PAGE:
Arlington Heights High School was established in 1922 and hosted 715 students in its inaugural year. The current building was built in 1937. Originally, students from this area attended Stripling High School in the 1920s, which is now a feeder middle school.

Heights was generally affluent and white until the late 1960s, hosting many children of notable citizens of Fort Worth such as the Belknaps and Dickeys, as well as Governor Connally's children. African American students attended Como High School, which no longer exists and was merged with Arlington Heights at its closing. Students at Arlington Heights referred to their school as "The Hill", as the main building offers a view of the Trinity River valley to the south, from which AHHS is visible for miles.

Notable incidentsEdit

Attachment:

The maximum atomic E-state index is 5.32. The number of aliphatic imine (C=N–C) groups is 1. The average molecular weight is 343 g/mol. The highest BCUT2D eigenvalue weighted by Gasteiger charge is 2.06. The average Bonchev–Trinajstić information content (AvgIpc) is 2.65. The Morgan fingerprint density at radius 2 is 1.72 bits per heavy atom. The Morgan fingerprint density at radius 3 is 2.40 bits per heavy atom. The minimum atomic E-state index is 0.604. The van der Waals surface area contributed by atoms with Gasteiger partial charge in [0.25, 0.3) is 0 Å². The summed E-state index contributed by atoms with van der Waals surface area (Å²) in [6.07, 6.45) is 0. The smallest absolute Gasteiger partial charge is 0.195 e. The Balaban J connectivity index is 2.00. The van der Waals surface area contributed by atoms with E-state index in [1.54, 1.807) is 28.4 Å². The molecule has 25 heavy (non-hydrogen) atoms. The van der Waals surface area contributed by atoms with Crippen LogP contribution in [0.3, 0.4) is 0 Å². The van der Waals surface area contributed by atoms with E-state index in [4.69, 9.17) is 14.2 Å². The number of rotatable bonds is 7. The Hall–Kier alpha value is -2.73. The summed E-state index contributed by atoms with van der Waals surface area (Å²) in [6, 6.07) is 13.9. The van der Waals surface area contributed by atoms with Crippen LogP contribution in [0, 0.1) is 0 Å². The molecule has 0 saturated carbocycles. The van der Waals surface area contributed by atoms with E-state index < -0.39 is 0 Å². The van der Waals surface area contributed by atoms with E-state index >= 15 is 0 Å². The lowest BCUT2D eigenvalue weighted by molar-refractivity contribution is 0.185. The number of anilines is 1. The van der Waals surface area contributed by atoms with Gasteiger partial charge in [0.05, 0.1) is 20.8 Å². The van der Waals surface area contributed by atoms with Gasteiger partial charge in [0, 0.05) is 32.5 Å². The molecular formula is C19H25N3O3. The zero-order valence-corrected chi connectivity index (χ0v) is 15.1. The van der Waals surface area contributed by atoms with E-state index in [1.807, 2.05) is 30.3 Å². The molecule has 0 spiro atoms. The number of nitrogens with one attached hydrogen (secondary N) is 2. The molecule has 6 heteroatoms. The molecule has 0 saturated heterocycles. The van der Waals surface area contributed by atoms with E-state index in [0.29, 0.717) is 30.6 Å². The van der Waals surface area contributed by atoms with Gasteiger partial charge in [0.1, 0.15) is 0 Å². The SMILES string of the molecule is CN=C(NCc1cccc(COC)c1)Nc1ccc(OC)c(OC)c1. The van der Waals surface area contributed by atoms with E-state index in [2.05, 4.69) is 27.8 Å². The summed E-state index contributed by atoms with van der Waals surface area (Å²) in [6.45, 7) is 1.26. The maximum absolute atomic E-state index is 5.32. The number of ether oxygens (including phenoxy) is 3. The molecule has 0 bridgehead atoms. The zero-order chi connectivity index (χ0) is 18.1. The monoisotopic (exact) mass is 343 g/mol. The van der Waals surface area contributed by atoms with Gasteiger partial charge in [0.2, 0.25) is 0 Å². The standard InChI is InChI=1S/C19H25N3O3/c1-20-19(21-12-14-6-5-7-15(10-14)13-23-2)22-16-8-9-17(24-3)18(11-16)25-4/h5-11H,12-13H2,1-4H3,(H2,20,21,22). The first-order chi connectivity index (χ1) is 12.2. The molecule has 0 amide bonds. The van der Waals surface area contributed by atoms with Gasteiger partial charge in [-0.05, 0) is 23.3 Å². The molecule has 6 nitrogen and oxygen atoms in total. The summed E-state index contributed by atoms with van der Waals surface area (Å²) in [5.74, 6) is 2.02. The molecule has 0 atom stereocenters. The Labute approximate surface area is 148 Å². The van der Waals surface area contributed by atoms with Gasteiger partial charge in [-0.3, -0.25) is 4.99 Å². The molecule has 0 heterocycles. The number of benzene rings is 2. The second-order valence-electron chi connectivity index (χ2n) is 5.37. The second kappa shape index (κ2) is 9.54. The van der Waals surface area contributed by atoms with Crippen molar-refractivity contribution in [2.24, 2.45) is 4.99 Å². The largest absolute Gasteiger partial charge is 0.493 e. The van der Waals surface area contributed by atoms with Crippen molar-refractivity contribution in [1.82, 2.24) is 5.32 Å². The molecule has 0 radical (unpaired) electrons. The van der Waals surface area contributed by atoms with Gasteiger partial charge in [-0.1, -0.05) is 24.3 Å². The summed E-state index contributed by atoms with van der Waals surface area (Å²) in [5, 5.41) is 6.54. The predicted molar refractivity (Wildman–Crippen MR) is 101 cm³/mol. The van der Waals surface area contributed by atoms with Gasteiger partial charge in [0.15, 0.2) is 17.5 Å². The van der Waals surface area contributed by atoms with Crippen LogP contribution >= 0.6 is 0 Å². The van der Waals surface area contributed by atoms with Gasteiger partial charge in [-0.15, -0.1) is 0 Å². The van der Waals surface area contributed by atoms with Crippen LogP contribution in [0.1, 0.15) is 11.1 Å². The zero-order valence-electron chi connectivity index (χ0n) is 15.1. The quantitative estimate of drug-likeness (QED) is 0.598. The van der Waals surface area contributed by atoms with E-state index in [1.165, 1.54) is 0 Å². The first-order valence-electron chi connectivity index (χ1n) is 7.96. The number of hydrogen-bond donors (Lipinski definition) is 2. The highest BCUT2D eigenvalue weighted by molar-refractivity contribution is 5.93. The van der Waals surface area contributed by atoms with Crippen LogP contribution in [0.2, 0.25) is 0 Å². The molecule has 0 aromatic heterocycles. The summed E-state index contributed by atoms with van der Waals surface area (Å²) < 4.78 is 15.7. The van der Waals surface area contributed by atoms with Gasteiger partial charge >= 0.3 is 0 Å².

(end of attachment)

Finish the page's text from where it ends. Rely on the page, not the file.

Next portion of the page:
In 1979, a Paschal High School student (and son of a county Commissioner) stole a bulldozer from a County construction site, drove it up Hulen Street and rammed it into the Arlington Heights High School Field House the day before the annual Heights-Paschal football game, completely leveling the field house.[5] This resulted in criminal convictions and a nationwide reassessment of safety and security measures, as well as beginning a national discussion about youth violence and vandalism on many national television and radio programs. This incident, along with what President Kennedy called the "Paschal Air Force" incident in 1963,[6] and Paschal's infamous Legion Of Doom criminal cult in the mid-1980s,[7] has made the Heights-Paschal high school football rivalry one of Texas' most legendary ongoing sports rivalries.